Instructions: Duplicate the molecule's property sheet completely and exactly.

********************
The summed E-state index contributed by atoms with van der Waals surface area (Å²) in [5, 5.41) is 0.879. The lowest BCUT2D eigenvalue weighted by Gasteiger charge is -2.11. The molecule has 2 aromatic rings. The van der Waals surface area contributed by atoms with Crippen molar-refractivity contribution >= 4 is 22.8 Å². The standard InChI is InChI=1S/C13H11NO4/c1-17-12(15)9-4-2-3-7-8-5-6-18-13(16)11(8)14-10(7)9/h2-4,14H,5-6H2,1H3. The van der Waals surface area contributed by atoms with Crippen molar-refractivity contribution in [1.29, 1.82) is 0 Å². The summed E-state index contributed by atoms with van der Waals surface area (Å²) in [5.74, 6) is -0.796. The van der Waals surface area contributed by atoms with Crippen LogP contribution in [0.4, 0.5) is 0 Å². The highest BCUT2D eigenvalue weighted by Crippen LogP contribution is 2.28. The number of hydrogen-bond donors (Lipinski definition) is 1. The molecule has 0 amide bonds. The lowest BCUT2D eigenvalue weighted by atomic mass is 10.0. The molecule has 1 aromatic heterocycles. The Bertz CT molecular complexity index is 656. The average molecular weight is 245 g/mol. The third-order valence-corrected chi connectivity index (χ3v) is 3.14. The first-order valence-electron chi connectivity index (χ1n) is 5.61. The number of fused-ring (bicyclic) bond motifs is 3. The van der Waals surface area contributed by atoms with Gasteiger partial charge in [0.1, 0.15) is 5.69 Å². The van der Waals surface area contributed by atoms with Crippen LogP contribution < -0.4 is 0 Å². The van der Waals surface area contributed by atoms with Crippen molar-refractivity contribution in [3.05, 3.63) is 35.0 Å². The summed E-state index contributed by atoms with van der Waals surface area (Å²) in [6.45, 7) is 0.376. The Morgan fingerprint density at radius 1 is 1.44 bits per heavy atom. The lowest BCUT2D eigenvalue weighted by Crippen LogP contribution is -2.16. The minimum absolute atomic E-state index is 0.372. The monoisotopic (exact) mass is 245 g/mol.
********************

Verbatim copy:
The summed E-state index contributed by atoms with van der Waals surface area (Å²) in [5, 5.41) is 0.879. The lowest BCUT2D eigenvalue weighted by Gasteiger charge is -2.11. The molecule has 2 aromatic rings. The van der Waals surface area contributed by atoms with Crippen molar-refractivity contribution >= 4 is 22.8 Å². The standard InChI is InChI=1S/C13H11NO4/c1-17-12(15)9-4-2-3-7-8-5-6-18-13(16)11(8)14-10(7)9/h2-4,14H,5-6H2,1H3. The van der Waals surface area contributed by atoms with Crippen molar-refractivity contribution in [1.29, 1.82) is 0 Å². The summed E-state index contributed by atoms with van der Waals surface area (Å²) in [5.74, 6) is -0.796. The van der Waals surface area contributed by atoms with Crippen LogP contribution in [0.4, 0.5) is 0 Å². The highest BCUT2D eigenvalue weighted by Crippen LogP contribution is 2.28. The number of hydrogen-bond donors (Lipinski definition) is 1. The molecule has 0 amide bonds. The lowest BCUT2D eigenvalue weighted by atomic mass is 10.0. The molecule has 1 aromatic heterocycles. The Bertz CT molecular complexity index is 656. The average molecular weight is 245 g/mol. The third-order valence-corrected chi connectivity index (χ3v) is 3.14. The first-order valence-electron chi connectivity index (χ1n) is 5.61. The number of fused-ring (bicyclic) bond motifs is 3. The van der Waals surface area contributed by atoms with Gasteiger partial charge in [0.1, 0.15) is 5.69 Å². The van der Waals surface area contributed by atoms with Crippen LogP contribution < -0.4 is 0 Å². The van der Waals surface area contributed by atoms with Crippen molar-refractivity contribution in [3.05, 3.63) is 35.0 Å². The summed E-state index contributed by atoms with van der Waals surface area (Å²) in [6.45, 7) is 0.376. The Morgan fingerprint density at radius 1 is 1.44 bits per heavy atom. The lowest BCUT2D eigenvalue weighted by Crippen LogP contribution is -2.16. The minimum absolute atomic E-state index is 0.372. The monoisotopic (exact) mass is 245 g/mol.